BOSTON—As the curtain lifted and light filled the theater, artist Kim Whitney’s eyes became transfixed on the shades of pinks, greens, and blues that were meticulously arranged on a painting-like animated backdrop. Whitney felt her heart beat a little faster as she admired the unique color combinations before her. Then suddenly, ladies in flowing dresses glided from the screen and came alive on stage—something that she did not expect.
“It’s beautifully done,” Whitney said. “Combining the technology with the actual program, it takes it to a different level.”
Whitney and her friend experienced Shen Yun Performing Arts on Jan. 24, at the Boch Center. Shen Yun is a premier classical dance and music company that travels the globe with a mission to revive China’s divinely inspired culture that was lost after six decades of communist rule. The New York-based company is currently touring across five continents and set to perform in over 100 cities.
Shen Yun’s digital backdrops extend the stage and transport audience members to palace grounds, vast grasslands, and other faraway mystery kingdoms. These landscapes are inspired by China’s 5,000-year-old history and reflect the nation’s multifaceted geography, society, regions, and dynasties. This was something Whitney, who is a local artist from Minnesota, found inspiring.
“It inspires me on many different levels and I love the creator’s vision … it’s breathtaking,” she said, complimenting the use of colors.
“The colors up there are incredible. If people in the audience aren’t impacted by it, I’ll be surprised,” she added.
Shen Yun patented this backdrop design in 2016, according to the company’s website. The backdrops act like magical windows into a different world and allow performers to travel back and forth between the stage and the animated backdrop.
Knowing History to Understand Culture
Whitney’s friend Fran Weir enjoyed learning about the history and culture of China throughout the matinee performance. He said it is important to hold onto a nation’s history in order to understand the culture.
Shen Yun tries to portray different aspects of Chinese history in its 20 or so vignettes. Some of these include sophisticated dance pieces on palace grounds or folk dances in villages. Meanwhile, some pieces contain stories that were recorded in history, or literary works that recount ancient myths, bygone heroes, or celestial paradises. They embody traditional Chinese values like loyalty, filial piety, and veneration for the divine.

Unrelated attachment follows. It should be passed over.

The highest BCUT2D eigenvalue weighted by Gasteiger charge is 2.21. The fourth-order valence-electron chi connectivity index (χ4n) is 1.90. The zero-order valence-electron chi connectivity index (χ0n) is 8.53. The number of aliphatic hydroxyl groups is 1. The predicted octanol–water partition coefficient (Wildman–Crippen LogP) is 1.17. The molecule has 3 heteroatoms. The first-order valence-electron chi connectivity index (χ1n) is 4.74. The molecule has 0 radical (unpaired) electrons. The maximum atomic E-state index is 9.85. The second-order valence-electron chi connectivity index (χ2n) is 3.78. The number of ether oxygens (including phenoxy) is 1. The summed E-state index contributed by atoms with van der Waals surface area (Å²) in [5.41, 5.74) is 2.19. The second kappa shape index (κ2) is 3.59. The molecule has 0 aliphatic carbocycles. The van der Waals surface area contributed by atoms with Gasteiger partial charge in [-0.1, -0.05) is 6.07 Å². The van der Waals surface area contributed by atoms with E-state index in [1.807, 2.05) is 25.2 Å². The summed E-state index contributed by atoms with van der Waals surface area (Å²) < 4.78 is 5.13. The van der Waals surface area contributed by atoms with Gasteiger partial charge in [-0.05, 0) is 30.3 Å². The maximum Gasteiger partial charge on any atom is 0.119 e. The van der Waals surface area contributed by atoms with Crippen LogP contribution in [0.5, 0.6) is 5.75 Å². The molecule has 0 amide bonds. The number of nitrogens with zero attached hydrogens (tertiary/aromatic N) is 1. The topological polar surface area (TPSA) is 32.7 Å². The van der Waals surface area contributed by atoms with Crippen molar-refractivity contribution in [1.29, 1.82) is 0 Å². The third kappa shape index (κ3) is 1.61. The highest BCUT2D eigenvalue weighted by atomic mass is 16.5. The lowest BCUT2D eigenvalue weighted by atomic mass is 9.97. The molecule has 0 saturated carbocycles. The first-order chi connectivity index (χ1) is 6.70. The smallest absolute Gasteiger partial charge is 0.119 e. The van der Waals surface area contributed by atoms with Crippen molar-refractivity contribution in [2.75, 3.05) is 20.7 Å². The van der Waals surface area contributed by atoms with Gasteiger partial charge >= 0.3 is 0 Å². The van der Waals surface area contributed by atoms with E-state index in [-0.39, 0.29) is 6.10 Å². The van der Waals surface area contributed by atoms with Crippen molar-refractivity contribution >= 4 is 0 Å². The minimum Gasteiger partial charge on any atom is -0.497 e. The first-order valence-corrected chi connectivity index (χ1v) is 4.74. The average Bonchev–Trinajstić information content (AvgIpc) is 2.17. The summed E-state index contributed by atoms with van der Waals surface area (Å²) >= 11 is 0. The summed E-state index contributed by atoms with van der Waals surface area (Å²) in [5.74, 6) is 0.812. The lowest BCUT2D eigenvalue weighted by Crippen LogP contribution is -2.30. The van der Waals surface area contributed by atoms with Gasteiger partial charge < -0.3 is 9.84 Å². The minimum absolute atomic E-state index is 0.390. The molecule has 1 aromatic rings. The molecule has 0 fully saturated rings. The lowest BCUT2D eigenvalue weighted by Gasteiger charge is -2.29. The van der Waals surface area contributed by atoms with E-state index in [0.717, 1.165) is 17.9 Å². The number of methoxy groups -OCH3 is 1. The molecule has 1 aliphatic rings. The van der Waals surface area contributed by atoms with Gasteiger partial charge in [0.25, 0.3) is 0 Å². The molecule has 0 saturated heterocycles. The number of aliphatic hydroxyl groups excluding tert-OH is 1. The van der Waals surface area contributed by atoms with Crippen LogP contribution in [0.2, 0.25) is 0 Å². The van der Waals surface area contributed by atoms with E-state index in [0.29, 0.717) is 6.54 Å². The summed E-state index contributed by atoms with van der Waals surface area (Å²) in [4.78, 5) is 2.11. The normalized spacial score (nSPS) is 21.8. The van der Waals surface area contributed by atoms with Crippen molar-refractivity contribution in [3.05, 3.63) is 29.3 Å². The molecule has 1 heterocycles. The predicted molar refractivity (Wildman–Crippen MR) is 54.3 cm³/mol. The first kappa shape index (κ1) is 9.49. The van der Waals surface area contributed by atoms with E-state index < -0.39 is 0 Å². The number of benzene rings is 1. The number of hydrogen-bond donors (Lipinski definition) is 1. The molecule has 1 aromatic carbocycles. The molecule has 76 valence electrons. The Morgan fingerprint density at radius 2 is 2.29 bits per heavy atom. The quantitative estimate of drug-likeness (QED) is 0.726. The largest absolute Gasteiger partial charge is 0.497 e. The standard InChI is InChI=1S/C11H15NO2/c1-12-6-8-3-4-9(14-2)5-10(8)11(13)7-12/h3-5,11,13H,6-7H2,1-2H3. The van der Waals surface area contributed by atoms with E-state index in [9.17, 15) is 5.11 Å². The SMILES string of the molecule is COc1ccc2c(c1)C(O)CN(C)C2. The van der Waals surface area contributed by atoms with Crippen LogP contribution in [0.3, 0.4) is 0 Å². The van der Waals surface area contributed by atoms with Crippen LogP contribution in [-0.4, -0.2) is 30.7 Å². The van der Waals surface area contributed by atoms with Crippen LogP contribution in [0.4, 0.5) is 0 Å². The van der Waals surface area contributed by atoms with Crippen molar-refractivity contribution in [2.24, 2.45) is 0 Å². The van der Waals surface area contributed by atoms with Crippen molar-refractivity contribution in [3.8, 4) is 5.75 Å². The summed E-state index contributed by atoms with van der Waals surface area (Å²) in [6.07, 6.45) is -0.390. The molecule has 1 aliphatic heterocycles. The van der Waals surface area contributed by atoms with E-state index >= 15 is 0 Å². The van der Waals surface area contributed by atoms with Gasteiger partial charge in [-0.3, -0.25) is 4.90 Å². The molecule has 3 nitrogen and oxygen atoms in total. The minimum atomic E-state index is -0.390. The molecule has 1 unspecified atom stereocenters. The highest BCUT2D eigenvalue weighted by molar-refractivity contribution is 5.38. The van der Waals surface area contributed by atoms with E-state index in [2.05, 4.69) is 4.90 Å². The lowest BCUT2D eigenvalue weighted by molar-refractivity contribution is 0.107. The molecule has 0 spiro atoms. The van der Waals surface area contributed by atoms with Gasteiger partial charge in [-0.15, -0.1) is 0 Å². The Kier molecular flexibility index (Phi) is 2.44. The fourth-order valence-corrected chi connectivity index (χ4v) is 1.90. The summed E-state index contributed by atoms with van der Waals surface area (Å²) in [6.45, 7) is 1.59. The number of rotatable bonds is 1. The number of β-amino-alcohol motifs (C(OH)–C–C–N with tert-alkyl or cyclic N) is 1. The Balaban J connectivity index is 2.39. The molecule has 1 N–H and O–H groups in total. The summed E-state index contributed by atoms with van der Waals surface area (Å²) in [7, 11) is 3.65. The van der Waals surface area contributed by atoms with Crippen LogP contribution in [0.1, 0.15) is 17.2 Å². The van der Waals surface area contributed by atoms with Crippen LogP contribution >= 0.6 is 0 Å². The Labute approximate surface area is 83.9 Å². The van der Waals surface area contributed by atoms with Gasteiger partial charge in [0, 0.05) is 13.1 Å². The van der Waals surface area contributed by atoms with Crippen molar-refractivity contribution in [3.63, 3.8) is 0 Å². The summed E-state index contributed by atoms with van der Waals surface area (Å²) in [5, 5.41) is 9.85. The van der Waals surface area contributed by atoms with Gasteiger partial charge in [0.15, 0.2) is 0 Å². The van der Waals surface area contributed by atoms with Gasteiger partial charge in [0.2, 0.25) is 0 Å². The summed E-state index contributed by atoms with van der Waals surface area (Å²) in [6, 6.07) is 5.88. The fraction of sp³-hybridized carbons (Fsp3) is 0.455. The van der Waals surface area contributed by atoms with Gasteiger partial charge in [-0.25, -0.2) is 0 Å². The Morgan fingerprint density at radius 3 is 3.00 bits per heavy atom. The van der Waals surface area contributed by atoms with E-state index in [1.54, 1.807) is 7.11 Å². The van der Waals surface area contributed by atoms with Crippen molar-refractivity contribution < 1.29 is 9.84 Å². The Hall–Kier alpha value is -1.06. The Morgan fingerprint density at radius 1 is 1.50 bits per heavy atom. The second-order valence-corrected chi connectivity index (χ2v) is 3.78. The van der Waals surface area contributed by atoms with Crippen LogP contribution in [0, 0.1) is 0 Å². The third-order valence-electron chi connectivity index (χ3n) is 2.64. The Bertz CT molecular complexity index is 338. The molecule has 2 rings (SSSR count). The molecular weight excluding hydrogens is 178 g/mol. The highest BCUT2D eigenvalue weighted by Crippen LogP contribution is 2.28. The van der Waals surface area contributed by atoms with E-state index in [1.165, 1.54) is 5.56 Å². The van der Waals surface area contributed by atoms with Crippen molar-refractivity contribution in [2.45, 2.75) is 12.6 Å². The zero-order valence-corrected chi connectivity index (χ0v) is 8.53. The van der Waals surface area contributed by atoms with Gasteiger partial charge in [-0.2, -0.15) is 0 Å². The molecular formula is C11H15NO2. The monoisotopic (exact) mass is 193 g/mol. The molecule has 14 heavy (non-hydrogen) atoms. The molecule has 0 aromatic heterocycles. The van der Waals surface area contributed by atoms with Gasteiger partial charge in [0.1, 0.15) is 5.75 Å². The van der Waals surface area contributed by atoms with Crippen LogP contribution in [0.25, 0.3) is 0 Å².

“China has the longest history in the world, so really it’s important to hold onto that,” Weir said.
In addition, China itself was once known as Shen Zhou, or the Divine Land. “This profound name describes a land where deities and mortals coexisted and a belief that the divine transmitted a rich culture to the people of the earth,” according to Shen Yun’s website.
This spiritual aspect of traditional Chinese culture comes through in Shen Yun’s program in many ways. Some pieces portray themes like spiritual devotion, the benevolence of gods, good and evil retribution, and the search for the meaning of life, according to the company’s website. They inspire the viewer and are meant to encourage reflection. Weir, who is a meteorology calibration technician at a university in Massachusetts, said he thinks this aspect of the culture is also important.
“The spiritual aspect is important. You need to hold onto that,” he said. “It’s a big part of any history of any culture. It’s part of the whole Chinese culture.”
With reporting by Sophia Zheng and Janita Kan.
The Epoch Times considers Shen Yun Performing Arts the significant cultural event of our time and has covered audience reactions since the company’s inception in 2006.